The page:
It is defendant's first contention that he was denied his right to a speedy trial guaranteed to an accused by the Sixth Amendment to the United States Constitution. In order to address ourselves to the merit of this issue it is necessary to recite the sequence of events from the time the defendant was indicted until he was brought to trial.

The record indicates that the defendant was indicted by the Maricopa County Grand Jury on October 19, 1971, at which time an arrest warrant was issued. A fugitive warrant was forwarded to Oklahoma and the defendant was arrested the following day.

On November 12, 1971, the Governor of Oklahoma issued a warrant for the return of the defendant to Arizona to stand trial for armed robbery and two other charges. Defendant's attorney filed a writ of habeas corpus in the Oklahoma District Court seeking his client's release from custody under the fugitive warrants on November 16, 1971. The writ was denied on November 22, 1971, by the court. Appeal of the denial was taken on November 23, 1971.

On November 24, 1971, the defendant was charged with two counts of murder and one count of setting off an explosive device by the Oklahoma authorities.

The Governor of Oklahoma recalled his warrant of extradition on November 30, 1971, which he had issued on November 12th, pursuant to an agreement with the State of Arizona. It was stated that the warrant would be re-issued upon completion of the proceedings involving the three Oklahoma felony charges.

Due to numerous delays none of which were caused by the State of Arizona, the defendant did not go to trial on the first murder charge until January 8, 1973. On January 17, 1973, the defendant was acquitted by a jury. The remaining two charges were still pending on January 19, 1973, when the defendant filed motions to dismiss the three fugitive cases arising out of his activities in Arizona.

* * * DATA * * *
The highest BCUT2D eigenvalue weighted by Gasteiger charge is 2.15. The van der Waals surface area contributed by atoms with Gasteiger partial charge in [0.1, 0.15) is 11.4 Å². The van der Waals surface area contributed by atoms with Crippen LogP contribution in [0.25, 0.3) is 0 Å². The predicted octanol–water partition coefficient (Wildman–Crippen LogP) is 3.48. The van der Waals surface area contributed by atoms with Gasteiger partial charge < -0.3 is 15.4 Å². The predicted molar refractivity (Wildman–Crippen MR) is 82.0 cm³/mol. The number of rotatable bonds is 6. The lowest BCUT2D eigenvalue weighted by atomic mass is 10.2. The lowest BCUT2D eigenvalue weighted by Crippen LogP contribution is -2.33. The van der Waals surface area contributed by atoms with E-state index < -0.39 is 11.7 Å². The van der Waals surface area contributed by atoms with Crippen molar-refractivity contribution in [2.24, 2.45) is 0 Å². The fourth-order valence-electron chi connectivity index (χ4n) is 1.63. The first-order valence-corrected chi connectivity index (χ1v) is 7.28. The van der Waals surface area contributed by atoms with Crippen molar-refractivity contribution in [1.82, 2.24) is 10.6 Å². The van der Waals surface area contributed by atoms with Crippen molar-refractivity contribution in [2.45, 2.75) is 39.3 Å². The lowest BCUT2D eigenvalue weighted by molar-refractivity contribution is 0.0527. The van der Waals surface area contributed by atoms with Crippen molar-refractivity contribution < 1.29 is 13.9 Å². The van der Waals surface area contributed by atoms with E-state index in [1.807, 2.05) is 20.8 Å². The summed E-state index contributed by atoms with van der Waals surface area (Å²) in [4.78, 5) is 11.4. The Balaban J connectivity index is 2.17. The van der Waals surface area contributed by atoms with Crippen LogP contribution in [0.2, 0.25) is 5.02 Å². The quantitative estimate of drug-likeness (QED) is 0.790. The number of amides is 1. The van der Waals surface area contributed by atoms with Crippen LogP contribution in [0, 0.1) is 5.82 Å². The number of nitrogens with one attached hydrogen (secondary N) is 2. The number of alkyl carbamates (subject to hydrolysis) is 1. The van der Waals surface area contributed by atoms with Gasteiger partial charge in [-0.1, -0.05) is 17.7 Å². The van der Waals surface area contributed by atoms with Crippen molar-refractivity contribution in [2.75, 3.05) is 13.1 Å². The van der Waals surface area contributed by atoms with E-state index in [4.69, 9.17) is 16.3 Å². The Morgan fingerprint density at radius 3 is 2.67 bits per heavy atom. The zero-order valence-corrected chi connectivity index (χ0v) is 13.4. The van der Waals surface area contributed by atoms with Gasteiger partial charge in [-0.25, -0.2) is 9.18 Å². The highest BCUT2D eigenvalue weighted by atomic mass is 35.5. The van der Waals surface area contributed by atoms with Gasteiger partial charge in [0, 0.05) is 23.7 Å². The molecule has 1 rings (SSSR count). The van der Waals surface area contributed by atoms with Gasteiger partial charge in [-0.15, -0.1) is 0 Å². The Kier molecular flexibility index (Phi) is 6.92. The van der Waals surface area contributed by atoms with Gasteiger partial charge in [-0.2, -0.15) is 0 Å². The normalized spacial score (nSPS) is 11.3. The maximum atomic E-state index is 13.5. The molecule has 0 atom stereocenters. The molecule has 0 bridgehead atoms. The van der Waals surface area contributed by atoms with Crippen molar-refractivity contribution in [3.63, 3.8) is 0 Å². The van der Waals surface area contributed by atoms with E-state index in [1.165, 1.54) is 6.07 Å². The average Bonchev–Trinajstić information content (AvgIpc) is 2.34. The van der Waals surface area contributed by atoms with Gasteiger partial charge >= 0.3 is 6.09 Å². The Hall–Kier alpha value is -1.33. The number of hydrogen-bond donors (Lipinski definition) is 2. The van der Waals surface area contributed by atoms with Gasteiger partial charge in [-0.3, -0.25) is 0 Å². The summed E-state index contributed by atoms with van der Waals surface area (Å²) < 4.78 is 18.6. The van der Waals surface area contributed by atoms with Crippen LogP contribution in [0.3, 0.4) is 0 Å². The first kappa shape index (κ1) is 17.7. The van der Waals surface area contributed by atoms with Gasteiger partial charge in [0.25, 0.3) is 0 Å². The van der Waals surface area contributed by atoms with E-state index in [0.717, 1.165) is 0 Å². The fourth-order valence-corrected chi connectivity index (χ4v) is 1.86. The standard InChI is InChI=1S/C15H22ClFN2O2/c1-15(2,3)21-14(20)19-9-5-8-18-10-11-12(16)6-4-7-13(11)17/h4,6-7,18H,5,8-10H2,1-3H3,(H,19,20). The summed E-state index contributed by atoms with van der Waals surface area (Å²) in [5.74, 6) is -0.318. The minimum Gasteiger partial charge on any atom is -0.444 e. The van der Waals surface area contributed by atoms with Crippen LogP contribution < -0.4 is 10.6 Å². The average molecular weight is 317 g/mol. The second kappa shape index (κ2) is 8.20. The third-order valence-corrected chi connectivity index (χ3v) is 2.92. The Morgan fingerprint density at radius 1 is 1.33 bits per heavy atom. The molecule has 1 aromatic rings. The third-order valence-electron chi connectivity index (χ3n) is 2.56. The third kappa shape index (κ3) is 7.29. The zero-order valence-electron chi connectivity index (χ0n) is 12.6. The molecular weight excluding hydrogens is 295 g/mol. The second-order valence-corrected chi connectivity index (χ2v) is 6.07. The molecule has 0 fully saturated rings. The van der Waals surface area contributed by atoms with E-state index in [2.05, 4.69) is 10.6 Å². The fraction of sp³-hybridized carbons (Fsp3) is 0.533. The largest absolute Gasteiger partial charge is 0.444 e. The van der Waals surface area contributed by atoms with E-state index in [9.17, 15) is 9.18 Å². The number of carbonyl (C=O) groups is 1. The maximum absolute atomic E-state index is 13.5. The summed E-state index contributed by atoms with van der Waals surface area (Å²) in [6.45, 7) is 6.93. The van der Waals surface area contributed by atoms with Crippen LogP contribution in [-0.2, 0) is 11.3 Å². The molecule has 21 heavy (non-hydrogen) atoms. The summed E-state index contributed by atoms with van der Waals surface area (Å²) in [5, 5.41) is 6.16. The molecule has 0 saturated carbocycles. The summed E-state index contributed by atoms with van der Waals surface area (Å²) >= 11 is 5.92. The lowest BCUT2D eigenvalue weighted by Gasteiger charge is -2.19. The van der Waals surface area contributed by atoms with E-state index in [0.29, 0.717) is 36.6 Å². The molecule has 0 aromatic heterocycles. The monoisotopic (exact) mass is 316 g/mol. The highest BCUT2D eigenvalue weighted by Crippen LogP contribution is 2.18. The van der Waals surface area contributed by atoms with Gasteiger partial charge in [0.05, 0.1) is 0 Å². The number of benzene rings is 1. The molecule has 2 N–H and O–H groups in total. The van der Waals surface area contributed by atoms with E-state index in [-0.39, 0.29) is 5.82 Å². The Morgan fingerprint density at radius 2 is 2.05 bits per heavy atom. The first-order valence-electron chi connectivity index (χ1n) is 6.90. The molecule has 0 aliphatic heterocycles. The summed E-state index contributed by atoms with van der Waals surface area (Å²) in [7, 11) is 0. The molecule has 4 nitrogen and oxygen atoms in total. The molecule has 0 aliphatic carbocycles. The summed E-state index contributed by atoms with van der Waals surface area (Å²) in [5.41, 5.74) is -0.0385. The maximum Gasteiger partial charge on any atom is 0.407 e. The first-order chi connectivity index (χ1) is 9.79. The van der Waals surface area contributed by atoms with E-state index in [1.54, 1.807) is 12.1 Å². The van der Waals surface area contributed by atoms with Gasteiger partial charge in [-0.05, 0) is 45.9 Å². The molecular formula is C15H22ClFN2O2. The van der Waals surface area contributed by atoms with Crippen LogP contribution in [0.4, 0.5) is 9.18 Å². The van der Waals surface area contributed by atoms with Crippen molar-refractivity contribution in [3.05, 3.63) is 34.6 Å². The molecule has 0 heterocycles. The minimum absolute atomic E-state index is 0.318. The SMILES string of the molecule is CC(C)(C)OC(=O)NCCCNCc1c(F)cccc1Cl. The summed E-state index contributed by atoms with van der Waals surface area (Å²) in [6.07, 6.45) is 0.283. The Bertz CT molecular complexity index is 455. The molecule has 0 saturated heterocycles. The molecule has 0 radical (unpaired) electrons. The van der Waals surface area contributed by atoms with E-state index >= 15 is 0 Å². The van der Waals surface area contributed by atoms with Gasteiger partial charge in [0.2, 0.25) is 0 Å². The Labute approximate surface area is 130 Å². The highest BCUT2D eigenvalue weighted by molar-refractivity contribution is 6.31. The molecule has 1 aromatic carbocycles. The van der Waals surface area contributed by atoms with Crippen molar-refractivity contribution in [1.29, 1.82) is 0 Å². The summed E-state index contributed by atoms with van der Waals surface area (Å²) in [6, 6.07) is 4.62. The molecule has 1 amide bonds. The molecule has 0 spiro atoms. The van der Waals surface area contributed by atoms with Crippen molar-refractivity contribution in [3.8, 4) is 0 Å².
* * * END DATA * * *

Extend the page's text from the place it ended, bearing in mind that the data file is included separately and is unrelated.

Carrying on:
On February 2, 1973, a governor's Warrant was served on the defendant in connection with the Arizona cases. Three days later the defendant filed writs of habeas corpus. The hearing on the writs was set for February 14, 1973, but was postponed at the request of the defendant. At *162 that time the writs of habeas corpus were denied and the defendant was ordered released to the Arizona authorities. The defendant then appealed the denial but on March 13, 1973, his writ of mandamus was denied. The following day he was taken into custody by the Arizona authorities and returned to Arizona. Trial of the defendant commenced on May 14, 1973 in Maricopa County Superior Court.

The United States Supreme Court has set out the criteria for determining whether a defendant has been denied the right to a speedy trial in Barker v. Wingo, 407 U.S. 514, 92 S. Ct. 2182, 33 L. Ed. 2d 101 (1972). In evaluating the various factors to be weighed by the court on appeal in determining whether there has been a deprivation of the right to a speedy trial, the court has identified four factors which must be taken into account: the length of the delay; the reason or cause of the delay; whether there was a waiver of the right by the defendant; and if there was any actual prejudice to the defendant because of the delay.